South Africa's relations with the Kingdom of Swaziland, one of Africa's smallest nations--which South Africa surrounds on the north, west, and south--were shaped by the kingdom's complete dependence on its powerful neighbor for its economic and politi
cal well-being. During the 1970s and early 1980s, although Swaziland claimed to be neutral in the East-West conflict, it was actually pro-Western and maintained strong relations with South Africa, including clandestine cooperation in economic and security
matters. South Africa invested heavily in Swaziland's economy, and Swaziland joined the Pretoria-dominated SACU. During the 1980s, some South African businesses also used Swazi territory as a transshipment point in order to circumvent international sanct
ions on South Africa. Relying on a secret security agreement with South Africa in 1982, Swazi officials harassed ANC representatives in the capital, Mbabane, and eventually expelled them from Swaziland. South African security forces, operating undercover,
also carried out operations against the ANC on Swazi territory. Throughout this time, part of the Swazi royal family quietly sought the reintegration of Swazi-occupied territory in South Africa into their kingdom.
In June 1993, South Africa and Swaziland signed a judicial agreement providing for South African judges, magistrates, and prosecutors to serve in Swaziland's courts. South Africa also agreed to provide training for Swazi court personnel. In August 1995
, the two countries signed an agreement to cooperate in anti-crime and anti-smuggling efforts along their common border.
Bilateral relations between South Africa and Zimbabwe improved substantially as apartheid legally ended. In December 1993, the foreign ministers of both countries met for the first time to discuss ways to improve bilateral ties. Tensions between the t
wo countries had been high since 1965, when South Africa demonstrated tacit support for the unilateral declaration of independence (UDI) by white-dominated Rhodesia (Southern Rhodesia), a former British colony. South Africa also had assisted the new regim
e led by Prime Minister Ian Smith for almost fourteen years, until it was brought down by a combination of guerrilla war and international pressure.
After Rhodesia's independence as Zimbabwe, the government in Harare supported mandatory sanctions against South Africa and provided political, diplomatic, and military support to the ANC in its armed struggle. Zimbabwe also provided military assistanc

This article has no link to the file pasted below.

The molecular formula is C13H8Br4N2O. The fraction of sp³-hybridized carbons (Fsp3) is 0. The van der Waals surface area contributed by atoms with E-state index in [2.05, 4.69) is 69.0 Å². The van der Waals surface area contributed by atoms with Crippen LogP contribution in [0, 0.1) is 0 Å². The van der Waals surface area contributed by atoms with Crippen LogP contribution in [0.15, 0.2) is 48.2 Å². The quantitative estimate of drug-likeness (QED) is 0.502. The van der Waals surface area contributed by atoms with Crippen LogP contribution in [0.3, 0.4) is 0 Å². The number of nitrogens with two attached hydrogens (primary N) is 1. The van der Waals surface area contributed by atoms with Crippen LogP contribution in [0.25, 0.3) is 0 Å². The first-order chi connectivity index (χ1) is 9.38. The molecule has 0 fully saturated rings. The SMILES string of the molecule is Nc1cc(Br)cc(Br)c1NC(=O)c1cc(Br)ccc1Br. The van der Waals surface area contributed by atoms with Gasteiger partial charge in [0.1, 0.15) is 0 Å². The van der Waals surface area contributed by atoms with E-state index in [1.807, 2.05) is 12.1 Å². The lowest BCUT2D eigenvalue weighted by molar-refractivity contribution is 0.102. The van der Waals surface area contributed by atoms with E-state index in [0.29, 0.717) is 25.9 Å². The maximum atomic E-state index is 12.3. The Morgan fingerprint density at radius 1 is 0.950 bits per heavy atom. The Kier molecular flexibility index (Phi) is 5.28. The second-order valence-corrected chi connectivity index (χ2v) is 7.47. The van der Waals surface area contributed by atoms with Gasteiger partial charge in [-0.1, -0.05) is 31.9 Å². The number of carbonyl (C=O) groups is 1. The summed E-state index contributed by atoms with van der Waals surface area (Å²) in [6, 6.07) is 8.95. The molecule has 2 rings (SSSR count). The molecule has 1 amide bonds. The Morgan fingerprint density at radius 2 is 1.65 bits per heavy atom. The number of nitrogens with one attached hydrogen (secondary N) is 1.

e, including troops, for Maputo's struggle against South African-supported insurgents in the Mozambican National Resistance (Resistência Nacional Moçambicana--MNR or RENAMO). SADF troops retaliated against Harare, with two raids on alleged ANC bases in th
e capital in 1986 and 1987, and bomb explosions in Harare in October 1987 and in Bulawayo in January 1988.
Relations between the two countries began to stabilize in 1990, after Mandela was released from prison and South Africa moved toward constitutional reform. Even before international sanctions against South Africa were lifted, a number of unpublicized
ministerial contacts took place to discuss matters of trade and transport. President de Klerk and Zimbabwean President Robert Mugabe met publicly for the first time on January 27, 1994, when de Klerk, Mandela, Mugabe, and Botswana's President Quett Masire
joined together in urging a peaceful resolution to a military mutiny in Lesotho.
President Mandela visited Harare in early 1995. The two countries debated trade issues throughout the year, primarily centered around efforts to dismantle apartheid-era tariffs. In November 1995, a ceremony attended by presidents Mandela and Mugabe ma
rked the opening of a new bridge linking the two countries, across the Limpopo River.
Data as of May 1996